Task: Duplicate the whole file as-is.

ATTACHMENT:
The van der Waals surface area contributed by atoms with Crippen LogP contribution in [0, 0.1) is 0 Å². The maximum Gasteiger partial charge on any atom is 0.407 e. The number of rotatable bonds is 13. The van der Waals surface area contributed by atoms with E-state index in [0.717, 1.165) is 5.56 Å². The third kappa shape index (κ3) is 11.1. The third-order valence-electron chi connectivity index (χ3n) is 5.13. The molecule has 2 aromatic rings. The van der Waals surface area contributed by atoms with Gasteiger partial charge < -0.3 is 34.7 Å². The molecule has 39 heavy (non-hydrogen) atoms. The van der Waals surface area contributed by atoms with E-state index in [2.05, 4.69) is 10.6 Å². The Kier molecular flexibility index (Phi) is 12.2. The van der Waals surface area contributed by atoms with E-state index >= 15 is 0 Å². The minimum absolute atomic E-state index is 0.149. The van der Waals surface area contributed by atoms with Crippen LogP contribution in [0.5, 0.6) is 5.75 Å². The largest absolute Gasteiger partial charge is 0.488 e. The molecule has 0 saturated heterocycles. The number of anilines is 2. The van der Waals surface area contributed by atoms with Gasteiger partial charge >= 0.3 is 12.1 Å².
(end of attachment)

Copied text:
The van der Waals surface area contributed by atoms with Crippen LogP contribution in [0, 0.1) is 0 Å². The maximum Gasteiger partial charge on any atom is 0.407 e. The number of rotatable bonds is 13. The van der Waals surface area contributed by atoms with E-state index in [0.717, 1.165) is 5.56 Å². The third kappa shape index (κ3) is 11.1. The third-order valence-electron chi connectivity index (χ3n) is 5.13. The molecule has 2 aromatic rings. The van der Waals surface area contributed by atoms with Gasteiger partial charge < -0.3 is 34.7 Å². The molecule has 39 heavy (non-hydrogen) atoms. The van der Waals surface area contributed by atoms with E-state index in [2.05, 4.69) is 10.6 Å². The Kier molecular flexibility index (Phi) is 12.2. The van der Waals surface area contributed by atoms with E-state index >= 15 is 0 Å². The minimum absolute atomic E-state index is 0.149. The van der Waals surface area contributed by atoms with Crippen LogP contribution in [0.5, 0.6) is 5.75 Å². The largest absolute Gasteiger partial charge is 0.488 e. The molecule has 0 saturated heterocycles. The number of anilines is 2. The van der Waals surface area contributed by atoms with Gasteiger partial charge >= 0.3 is 12.1 Å².